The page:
You're struggling with feelings of rejection. Lastly, maybe you’re unhappy right now because you’ve faced a spate of writerly rejection. “No” is a word we hear A LOT in this business. This is emotionally difficult—there are no two ways about it. And you’re allowed to wallow for a few minutes when you receive bad news. But don’t let rejection cramp your style or stop you writing. Instead, I recommend distracting yourself, while waiting for news or after receiving bad news. Start a new project. Indulge in some guilty pleasure writing that reminds you why you wanted to be a writer in the first place. No agent, editor, judge etc. can ever take that restoring feeling of the joy of creation away from you. 

What question would you like to see me tackle next as part of my Writers’ Questions series? Let me know—here, on Facebook, on Instagram, or by tweeting @SVictorianist.

Wednesday 25 January 2023

Writers’ Questions: How shouldn’t I begin my novel?

Happy January, everyone! Many of you might have made writing a novel (or another novel) one of your New Year’s resolutions for 2023, so, in this latest post in my Writers’ Questions series, I’m covering what not to do at the opening of your book. I’ve already talked about the top mistakes beginner writers make when embarking on a fiction project. This time the focus is on what not to do in those crucial first few pages.

Of course, there are some caveats here. You may be able to think of wonderful novels that start in the ways I critique below (although I bet most of your examples are from before the year 2000…). And you might, of course, be a writerly genius who can pull any opening off. If so, good for you! But if your new novel starts in any of the following ways, it might just be worth rethinking your beginning…

Dreams: Readers are trying to orient themselves when they first pick up a new novel. Throwing them into a new world and then revealing it was all a dream is a sure-fire way to confuse them. Plus, dreams are boring unless you care deeply about the person dreaming. Have your eyes ever glazed over while an acquaintance tells you about their dream in real life? Don’t subject your readers to the literary equivalent, asking them to care about the sub-conscious mumblings of a character they haven’t even met yet.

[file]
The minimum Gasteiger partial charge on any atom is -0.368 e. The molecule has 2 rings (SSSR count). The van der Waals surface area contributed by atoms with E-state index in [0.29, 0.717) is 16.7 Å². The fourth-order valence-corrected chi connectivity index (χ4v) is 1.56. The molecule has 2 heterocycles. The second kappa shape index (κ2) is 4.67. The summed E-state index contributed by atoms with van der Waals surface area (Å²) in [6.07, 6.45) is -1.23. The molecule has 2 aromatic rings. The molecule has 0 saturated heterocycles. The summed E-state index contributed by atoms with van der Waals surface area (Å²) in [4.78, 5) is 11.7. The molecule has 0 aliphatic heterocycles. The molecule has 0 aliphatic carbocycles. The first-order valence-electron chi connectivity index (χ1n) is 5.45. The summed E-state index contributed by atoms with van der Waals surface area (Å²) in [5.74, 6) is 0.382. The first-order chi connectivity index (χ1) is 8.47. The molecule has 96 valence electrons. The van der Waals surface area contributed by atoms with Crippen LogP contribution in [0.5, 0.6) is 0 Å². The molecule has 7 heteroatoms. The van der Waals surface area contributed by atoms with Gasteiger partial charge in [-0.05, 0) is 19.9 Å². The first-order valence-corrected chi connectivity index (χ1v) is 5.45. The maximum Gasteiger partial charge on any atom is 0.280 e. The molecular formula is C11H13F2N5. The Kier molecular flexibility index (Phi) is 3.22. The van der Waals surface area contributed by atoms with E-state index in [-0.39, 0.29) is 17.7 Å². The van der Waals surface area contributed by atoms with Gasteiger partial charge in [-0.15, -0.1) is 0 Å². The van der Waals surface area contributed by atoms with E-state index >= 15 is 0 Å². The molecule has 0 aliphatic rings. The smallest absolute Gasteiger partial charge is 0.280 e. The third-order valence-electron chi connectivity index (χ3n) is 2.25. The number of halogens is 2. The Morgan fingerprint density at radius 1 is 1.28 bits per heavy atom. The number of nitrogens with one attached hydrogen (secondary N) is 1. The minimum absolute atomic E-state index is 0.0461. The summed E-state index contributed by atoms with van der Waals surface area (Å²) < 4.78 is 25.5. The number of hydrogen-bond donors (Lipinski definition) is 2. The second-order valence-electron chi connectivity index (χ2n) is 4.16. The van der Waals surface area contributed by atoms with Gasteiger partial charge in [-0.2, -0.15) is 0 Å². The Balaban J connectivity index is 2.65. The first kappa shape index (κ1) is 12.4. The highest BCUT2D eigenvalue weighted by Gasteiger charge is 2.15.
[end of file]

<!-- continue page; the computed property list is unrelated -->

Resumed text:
Waking Up Generally: The only thing duller than a character waking up from a dream is a character waking up from no dream and pursuing their morning routine of eating their cereal and brushing their teeth. Spare us the mundanity and get into why your story is interesting, I beg you.

A History/Science/Folklore etc. Lesson: Readers read books for entertainment. A novel shouldn’t begin like a textbook. There’ll be time enough later for your world building, e.g., explaining what fuels the spaceship or how your novel’s magic system works. For now, get into the action.

Too Much Action: However, don’t give us too much action. A James Bond style car chase works well at the start of a movie—on page one of a novel though, not so much. Action is hard to write, even after you’ve established characters, setting, and stakes. Beginning mid-battle or fist fight, it will be difficult for readers to understand what is going on or why they should care.

Unattributed Dialogue: One arresting line of dialogue might be a good opening sentence, but please establish who’s talking ASAP or readers won’t have a clue what’s going on. If your novel starts with back-and-forth conversation between two unnamed and un-described characters, you’re not doing yourself or your readers any favors.

Do you agree or passionately disagree that these are among the worst ways a writer can start a novel? Let me know—here, on Facebook, on Instagram, or by tweeting @SVictorianist